By Akshat Upadhyay
The Line of Control (LoC) between India and Pakistan has been extremely active over the past few months. Recent operations conducted by the Indian Army in Keran and Handwara resulted in the killing of seven terrorists, but with nine Indian army brave hearts falling to the terrorists’ bullets in the months of April and May respectively. The period in-between was interspersed with intelligence based targeted attacks by Indian army formations on selected terrorist launch pads in Pakistan occupied Kashmir (PoK). These actions reinvigorated a round of ceasefire violations (CFVs) by the Pakistan army and retaliation by India bringing the issues of deterrence and escalation domination into the forefront once again.
Thomas Schelling in his seminal work “Arms and Influence” in 1967 spoke of nuclear deterrence between the United States (US) and the erstwhile Soviet Union (USSR) in the backdrop of the Cold War. His theory of the threat of unspeakable violence stopping an adversary from carrying out his inimical actions was based on a few unstated assumptions. These included equivalence of military power (USSR dominated in conventional terms), comfort of distance, tripwires in the form of troop deployments in Europe, dispersed nuclear assets with both allied countries and military commanders on the ground and sophisticated command and control systems, among others.
The states or actors were supposed to be rational in their aims and unitary in there decision making process. This process of deterrence, in the form of Mutually Assured Destruction (MAD) of both countries was said to have been the reason for the Cold War not turning Hot. Both countries though continued to invest in a number of alliances across the globe, enticing some with nuclear umbrellas or extended deterrence and some with arms and funds in exchange for stationing of troops and espionage equipment, including aircraft. The presence of MAD also did not preclude the countries either from conceptualising nuclear war fighting strategies such as counterforce and counter-value strikes or striking each other in Afghanistan, Angola, Vietnam and Korea among others. A major part of nuclear war fighting has been conceptualised as forming part of a 44-step escalation ladder, given out by Hermann Kahn initially, where the top rung of the ladder equals targeting the civilian population with nuclear weapons. While this is not a blueprint for any political-military decision-making, the concept of an escalatory ladder that can be climbed in turns by adversaries for retaining the initiative to take the next step has caught on.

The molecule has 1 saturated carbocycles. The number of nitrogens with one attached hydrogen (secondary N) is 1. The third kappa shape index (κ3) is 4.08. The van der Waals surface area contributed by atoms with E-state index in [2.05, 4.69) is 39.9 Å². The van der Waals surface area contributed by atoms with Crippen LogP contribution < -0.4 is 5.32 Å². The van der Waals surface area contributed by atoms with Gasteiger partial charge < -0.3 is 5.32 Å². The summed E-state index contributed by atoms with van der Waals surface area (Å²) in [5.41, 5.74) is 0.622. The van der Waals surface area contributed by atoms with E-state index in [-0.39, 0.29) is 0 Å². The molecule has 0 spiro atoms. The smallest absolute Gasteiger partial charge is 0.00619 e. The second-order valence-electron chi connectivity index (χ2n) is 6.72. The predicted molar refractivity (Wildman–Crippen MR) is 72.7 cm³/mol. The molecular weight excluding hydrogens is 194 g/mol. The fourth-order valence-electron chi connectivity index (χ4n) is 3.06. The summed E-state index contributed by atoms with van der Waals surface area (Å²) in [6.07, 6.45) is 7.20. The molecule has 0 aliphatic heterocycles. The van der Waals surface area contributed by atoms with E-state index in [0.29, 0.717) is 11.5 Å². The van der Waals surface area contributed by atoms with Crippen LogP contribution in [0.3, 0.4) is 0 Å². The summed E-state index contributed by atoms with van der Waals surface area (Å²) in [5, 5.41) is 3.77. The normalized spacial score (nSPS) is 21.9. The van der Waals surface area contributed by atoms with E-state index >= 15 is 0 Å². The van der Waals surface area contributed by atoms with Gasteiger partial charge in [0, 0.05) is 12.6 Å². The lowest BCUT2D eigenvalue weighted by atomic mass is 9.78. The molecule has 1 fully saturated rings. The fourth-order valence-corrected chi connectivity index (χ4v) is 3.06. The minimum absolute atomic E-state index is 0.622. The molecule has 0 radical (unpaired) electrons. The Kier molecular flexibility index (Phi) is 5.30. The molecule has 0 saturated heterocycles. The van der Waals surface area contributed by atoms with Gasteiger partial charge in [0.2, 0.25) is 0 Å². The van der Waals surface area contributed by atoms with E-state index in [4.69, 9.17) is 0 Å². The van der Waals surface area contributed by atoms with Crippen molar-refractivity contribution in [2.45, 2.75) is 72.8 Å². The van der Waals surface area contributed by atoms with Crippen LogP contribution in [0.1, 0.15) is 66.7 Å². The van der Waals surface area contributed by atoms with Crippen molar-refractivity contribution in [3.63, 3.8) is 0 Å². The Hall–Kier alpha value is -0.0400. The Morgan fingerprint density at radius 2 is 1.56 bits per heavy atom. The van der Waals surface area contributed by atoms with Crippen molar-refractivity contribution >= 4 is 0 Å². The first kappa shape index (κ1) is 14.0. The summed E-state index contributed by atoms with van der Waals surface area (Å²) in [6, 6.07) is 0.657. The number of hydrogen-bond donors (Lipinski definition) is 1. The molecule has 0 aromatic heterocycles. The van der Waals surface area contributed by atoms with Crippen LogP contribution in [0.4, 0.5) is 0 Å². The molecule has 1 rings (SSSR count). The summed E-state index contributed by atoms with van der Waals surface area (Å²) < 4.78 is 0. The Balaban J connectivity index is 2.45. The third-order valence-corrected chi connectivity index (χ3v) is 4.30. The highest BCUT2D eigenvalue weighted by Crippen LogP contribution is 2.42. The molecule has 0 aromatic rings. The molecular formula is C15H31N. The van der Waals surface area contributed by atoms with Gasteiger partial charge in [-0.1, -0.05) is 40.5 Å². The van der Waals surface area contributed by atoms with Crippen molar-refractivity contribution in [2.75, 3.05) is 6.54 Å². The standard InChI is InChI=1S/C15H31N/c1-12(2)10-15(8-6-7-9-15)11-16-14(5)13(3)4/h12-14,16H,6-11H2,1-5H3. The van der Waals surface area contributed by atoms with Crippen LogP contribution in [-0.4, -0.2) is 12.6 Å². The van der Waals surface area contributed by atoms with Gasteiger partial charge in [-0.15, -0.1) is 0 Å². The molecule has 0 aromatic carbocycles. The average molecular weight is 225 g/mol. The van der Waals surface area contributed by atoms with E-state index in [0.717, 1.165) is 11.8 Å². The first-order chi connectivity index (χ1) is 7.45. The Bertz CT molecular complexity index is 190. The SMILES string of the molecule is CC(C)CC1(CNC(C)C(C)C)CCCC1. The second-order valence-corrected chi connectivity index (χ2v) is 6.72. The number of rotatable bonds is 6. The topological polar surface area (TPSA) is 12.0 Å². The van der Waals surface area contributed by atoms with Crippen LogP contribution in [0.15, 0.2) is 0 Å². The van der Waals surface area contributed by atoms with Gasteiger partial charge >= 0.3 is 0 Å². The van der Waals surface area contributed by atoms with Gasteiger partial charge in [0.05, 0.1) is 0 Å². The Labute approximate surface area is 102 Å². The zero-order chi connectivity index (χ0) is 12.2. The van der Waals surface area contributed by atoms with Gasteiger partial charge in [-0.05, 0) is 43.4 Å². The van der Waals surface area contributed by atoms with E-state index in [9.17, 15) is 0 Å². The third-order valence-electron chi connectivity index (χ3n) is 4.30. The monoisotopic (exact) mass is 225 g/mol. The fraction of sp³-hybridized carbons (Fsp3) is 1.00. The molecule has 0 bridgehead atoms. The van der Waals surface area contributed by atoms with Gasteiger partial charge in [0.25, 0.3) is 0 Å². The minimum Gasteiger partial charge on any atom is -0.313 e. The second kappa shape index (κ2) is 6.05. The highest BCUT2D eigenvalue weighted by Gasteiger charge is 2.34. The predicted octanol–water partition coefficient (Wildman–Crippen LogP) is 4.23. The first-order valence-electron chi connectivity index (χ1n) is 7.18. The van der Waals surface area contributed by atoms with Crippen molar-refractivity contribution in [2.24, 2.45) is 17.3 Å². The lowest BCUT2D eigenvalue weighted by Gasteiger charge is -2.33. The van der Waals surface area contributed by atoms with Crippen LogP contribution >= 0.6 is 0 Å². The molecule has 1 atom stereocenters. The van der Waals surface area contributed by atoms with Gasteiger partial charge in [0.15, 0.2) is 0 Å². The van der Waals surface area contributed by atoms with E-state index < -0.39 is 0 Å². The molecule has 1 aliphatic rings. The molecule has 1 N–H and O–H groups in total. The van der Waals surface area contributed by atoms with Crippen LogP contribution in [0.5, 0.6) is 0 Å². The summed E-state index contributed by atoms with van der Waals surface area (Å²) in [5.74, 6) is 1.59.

The ongoing trading of blows across the LoC has become quite a common feature of the dynamics between India and Pakistan, and if the data for CFVs by Pakistan of the last three years is used as a reference, the frequency of occurrence of these incidents has increased manifold. As an example, CFV figures for entire 2018 and 2019 were 627 and 685 respectively while they have already crossed 1,144 in the first three months of 2020, with the highest number of violations (411) being recorded in March 2020. This data set alone does not reveal the type of weapons used, duration of the firing, casualties to civilians and security forces, structures etc., however, corroborating and collating data from newspaper reports and official social media handles of the Indian and Pakistani armies highlights a few issues that are generally shrouded in misplaced claims of deterrence and strategic stability within the sub-continent.